OR/18/068 Next steps
|Bide, T P, Brown, T J, Petavratzi, E, and Mankelow, J M. 2018. Vietnam – Hanoi city material flows. Nottingham, UK, British geological Survey. (OR/18/068).|
The next steps in this project include:
- A bottom up quantification of future supply and demand (Figure 3). Statistical data related to buildings and construction were collected during this first stage of the project, but have not been used to their full potential. This is due to additional data requirements related to building types, building density, building stocks and material compositions that have not been investigated and where data gaps exist. Additional review of available literature and, if possible, discussions with stakeholders in Vietnam is required. Another area that should be explored is the use of remote sensing data that may prove useful in quantifying some of these parameters to enable the research to progress quicker.
- The ultimate goal of this project is the development of a full material flow analysis model for Hanoi. This type of analysis would have many benefits. For example:
- Mapping material flows and stocks at city level provides essential background information on raw material availability, use and recycling. It can identify risks and supply disruption issues that can be mitigated by tailored interventions. The outcomes of material flow analysis can assist effective decision making and the planning of urban development projects.
- Several additional layers can be built on material flow maps, for instance, to identify the interrelationships of energy consumption and raw material use, or raw material use and land use, and many more.
- Material flow maps can identify opportunities for improving the recovery and recycling of end-of-life products and their use as feedstock back into construction.
- Material flow maps clearly outline the impact that trade has on raw material within the specified system boundaries (e.g. single country or city).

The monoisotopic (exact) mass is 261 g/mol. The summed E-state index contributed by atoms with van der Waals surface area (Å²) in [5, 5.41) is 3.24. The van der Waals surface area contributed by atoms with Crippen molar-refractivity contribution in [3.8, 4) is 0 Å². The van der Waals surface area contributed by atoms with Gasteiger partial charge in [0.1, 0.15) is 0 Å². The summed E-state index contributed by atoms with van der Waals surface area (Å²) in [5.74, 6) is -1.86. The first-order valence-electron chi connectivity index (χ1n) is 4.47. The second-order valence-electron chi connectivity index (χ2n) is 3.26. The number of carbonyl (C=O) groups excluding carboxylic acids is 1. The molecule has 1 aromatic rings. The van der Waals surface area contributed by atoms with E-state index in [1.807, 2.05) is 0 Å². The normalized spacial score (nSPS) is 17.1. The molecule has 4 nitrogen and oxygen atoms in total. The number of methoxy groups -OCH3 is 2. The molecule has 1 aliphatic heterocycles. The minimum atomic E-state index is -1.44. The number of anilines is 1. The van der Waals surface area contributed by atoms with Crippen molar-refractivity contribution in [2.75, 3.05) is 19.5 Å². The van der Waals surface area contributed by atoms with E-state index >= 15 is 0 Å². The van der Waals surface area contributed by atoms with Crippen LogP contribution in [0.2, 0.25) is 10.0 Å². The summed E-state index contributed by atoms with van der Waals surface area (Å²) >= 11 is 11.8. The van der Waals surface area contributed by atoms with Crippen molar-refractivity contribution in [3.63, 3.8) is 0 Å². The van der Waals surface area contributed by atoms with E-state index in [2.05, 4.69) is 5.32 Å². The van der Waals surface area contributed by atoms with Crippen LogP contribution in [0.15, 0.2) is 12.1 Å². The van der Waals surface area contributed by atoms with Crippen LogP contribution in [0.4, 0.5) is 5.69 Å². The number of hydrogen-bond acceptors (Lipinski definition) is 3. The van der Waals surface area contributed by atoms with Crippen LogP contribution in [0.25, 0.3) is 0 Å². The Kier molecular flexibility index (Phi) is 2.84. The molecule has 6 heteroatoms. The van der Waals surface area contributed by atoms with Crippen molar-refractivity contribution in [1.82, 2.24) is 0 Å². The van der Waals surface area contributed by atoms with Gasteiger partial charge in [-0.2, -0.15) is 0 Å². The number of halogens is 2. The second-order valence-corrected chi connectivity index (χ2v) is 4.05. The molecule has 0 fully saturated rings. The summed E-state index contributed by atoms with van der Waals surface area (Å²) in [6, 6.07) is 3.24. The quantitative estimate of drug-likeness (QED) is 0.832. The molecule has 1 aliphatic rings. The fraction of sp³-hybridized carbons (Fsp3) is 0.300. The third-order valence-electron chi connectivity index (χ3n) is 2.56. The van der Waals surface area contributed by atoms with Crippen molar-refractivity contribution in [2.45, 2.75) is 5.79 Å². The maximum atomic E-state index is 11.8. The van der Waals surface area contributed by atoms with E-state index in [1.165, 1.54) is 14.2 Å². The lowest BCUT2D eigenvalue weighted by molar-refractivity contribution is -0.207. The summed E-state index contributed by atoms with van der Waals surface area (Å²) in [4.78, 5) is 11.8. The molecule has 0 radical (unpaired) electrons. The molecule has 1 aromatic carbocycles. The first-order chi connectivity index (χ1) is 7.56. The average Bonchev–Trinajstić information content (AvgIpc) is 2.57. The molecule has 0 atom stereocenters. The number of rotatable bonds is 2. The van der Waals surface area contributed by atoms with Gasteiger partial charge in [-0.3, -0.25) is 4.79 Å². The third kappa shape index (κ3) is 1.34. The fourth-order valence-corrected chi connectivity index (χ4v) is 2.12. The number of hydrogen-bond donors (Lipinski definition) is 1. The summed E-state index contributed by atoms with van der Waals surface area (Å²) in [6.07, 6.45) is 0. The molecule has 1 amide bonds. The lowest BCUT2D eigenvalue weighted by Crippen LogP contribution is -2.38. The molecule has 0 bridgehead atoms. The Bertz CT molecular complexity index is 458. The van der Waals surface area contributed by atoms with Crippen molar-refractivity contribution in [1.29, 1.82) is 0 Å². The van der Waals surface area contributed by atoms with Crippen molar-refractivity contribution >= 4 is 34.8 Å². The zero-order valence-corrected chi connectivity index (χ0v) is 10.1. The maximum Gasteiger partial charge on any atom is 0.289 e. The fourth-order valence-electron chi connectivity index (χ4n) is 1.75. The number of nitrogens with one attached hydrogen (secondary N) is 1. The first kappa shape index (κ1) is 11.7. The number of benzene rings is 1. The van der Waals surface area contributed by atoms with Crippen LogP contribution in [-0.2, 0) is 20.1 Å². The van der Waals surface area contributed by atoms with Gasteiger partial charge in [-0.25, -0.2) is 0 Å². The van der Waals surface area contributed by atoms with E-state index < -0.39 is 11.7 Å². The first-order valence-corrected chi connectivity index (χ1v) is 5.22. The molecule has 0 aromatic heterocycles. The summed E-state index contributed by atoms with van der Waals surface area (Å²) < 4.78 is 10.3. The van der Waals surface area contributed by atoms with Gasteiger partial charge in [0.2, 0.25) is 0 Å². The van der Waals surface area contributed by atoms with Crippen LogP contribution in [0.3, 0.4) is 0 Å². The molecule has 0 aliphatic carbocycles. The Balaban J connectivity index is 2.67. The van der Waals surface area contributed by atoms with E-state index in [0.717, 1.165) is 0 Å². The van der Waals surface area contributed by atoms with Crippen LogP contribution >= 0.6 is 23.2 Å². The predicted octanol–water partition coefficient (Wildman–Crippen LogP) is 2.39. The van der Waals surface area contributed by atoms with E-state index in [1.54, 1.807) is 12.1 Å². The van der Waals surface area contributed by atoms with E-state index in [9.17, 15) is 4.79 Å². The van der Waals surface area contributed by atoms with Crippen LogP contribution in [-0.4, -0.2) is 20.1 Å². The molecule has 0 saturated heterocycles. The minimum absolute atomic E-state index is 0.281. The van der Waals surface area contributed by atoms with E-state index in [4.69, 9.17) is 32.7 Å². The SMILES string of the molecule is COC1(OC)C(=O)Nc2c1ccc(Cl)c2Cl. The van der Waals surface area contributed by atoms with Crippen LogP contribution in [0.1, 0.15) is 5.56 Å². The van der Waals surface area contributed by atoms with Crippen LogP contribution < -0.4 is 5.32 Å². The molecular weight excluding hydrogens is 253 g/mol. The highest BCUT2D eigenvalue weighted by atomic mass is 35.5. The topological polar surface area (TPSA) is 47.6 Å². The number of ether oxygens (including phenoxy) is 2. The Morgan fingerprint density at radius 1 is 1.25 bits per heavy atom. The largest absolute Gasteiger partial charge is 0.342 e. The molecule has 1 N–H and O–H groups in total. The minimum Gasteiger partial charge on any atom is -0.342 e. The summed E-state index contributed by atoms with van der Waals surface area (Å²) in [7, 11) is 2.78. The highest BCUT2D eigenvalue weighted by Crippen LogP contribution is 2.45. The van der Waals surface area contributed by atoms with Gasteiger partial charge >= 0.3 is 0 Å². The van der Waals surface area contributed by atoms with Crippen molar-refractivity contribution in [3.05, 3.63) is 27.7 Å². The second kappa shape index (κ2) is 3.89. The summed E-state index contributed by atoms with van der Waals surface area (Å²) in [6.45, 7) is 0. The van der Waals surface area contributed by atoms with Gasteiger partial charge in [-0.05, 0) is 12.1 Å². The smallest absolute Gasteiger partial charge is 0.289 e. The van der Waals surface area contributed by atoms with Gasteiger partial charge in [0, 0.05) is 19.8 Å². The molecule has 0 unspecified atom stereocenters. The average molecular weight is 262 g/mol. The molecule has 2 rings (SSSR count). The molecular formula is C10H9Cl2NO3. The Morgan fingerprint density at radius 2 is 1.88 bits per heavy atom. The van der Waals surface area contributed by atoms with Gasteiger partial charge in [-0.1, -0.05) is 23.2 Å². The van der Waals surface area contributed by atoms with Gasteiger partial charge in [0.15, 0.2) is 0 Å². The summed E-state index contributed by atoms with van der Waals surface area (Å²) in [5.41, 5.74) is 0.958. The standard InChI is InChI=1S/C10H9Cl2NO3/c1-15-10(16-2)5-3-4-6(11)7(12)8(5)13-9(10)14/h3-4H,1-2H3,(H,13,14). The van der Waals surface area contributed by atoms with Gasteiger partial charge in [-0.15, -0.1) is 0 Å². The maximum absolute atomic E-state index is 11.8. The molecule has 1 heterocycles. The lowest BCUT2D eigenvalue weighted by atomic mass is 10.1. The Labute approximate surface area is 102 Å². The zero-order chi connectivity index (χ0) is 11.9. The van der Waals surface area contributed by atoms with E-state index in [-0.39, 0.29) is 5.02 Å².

- Hidden flows, such as illegal mining can be identified during the analysis.
The first step in material flow analysis includes the development of a system that describes the stages and processes that materials go through from extraction to end of life. Such a system does not exist for the city of Hanoi and in order to develop it, engagement with Vietnamese stakeholders will be required. The materials flow analysis can be complex due to the great range of sources of materials entering the system. The processing and trade of these materials into different forms coupled with often a lack of data, especially on a regional/city level, requires careful consideration. In addition, the analysis will require significantly more data some of which may be available in the public domain and others that require input from stakeholders in Hanoi. Therefore, for this research to effectively progress it is critical that discussions are held with the relevant government ministries which deal with construction materials in both Hanoi and Vietnam. This will provide essential underlying understanding about data availability and accessibility from Vietnamese stakeholders to third parties. It is also important to understand whether complementary MFA-type projects are already being undertaken in Vietnam. It is clear from press releases and news articles that issues surrounding supply of construction materials are being considered by local and national government and BGS will need to engage with relevant authorities to ensure any work undertaken aligns with the needs of stakeholders in Vietnam.
Other future research in this area may involve analysing trends in similar developing countries, or countries that have undergone rapid urbanisation (e.g. China) to see if parallels can be drawn with Vietnam. This may help with predicting future trends and also for filling data gaps, for example on the material composition of buildings. There is also merit in investigating in more detail statistical methods for predicting future trends to ensure demand forecasts can be generated in a robust manner.